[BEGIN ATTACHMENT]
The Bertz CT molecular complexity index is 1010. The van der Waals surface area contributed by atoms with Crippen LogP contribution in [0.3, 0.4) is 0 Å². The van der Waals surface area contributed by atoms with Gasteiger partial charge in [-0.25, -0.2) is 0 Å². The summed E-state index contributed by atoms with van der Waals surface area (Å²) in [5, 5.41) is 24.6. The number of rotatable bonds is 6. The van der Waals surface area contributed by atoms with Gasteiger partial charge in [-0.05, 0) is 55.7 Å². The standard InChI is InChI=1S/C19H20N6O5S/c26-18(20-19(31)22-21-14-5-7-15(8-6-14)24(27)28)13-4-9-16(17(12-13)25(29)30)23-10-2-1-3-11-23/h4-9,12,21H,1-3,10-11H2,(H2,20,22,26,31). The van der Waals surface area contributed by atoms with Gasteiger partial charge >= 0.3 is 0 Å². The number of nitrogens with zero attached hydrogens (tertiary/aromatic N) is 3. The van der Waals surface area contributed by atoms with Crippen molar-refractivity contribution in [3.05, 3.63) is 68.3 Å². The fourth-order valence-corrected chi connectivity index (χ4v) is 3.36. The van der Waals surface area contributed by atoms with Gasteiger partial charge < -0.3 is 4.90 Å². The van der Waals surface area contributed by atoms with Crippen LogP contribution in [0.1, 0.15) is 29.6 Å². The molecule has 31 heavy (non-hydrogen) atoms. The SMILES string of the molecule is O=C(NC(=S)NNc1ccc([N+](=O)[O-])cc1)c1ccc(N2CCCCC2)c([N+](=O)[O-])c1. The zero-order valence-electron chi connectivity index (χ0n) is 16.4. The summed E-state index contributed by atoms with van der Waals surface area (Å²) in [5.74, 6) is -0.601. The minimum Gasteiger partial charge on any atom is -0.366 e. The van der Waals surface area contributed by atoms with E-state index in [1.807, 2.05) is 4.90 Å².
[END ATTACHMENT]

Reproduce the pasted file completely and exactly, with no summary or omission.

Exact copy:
The Bertz CT molecular complexity index is 1010. The van der Waals surface area contributed by atoms with Crippen LogP contribution in [0.3, 0.4) is 0 Å². The van der Waals surface area contributed by atoms with Gasteiger partial charge in [-0.25, -0.2) is 0 Å². The summed E-state index contributed by atoms with van der Waals surface area (Å²) in [5, 5.41) is 24.6. The number of rotatable bonds is 6. The van der Waals surface area contributed by atoms with Gasteiger partial charge in [-0.05, 0) is 55.7 Å². The standard InChI is InChI=1S/C19H20N6O5S/c26-18(20-19(31)22-21-14-5-7-15(8-6-14)24(27)28)13-4-9-16(17(12-13)25(29)30)23-10-2-1-3-11-23/h4-9,12,21H,1-3,10-11H2,(H2,20,22,26,31). The van der Waals surface area contributed by atoms with Gasteiger partial charge >= 0.3 is 0 Å². The number of nitrogens with zero attached hydrogens (tertiary/aromatic N) is 3. The van der Waals surface area contributed by atoms with Crippen molar-refractivity contribution in [3.05, 3.63) is 68.3 Å². The fourth-order valence-corrected chi connectivity index (χ4v) is 3.36. The van der Waals surface area contributed by atoms with Gasteiger partial charge < -0.3 is 4.90 Å². The van der Waals surface area contributed by atoms with Crippen LogP contribution in [0.1, 0.15) is 29.6 Å². The molecule has 31 heavy (non-hydrogen) atoms. The SMILES string of the molecule is O=C(NC(=S)NNc1ccc([N+](=O)[O-])cc1)c1ccc(N2CCCCC2)c([N+](=O)[O-])c1. The zero-order valence-electron chi connectivity index (χ0n) is 16.4. The summed E-state index contributed by atoms with van der Waals surface area (Å²) in [5.74, 6) is -0.601. The minimum Gasteiger partial charge on any atom is -0.366 e. The van der Waals surface area contributed by atoms with E-state index in [1.807, 2.05) is 4.90 Å².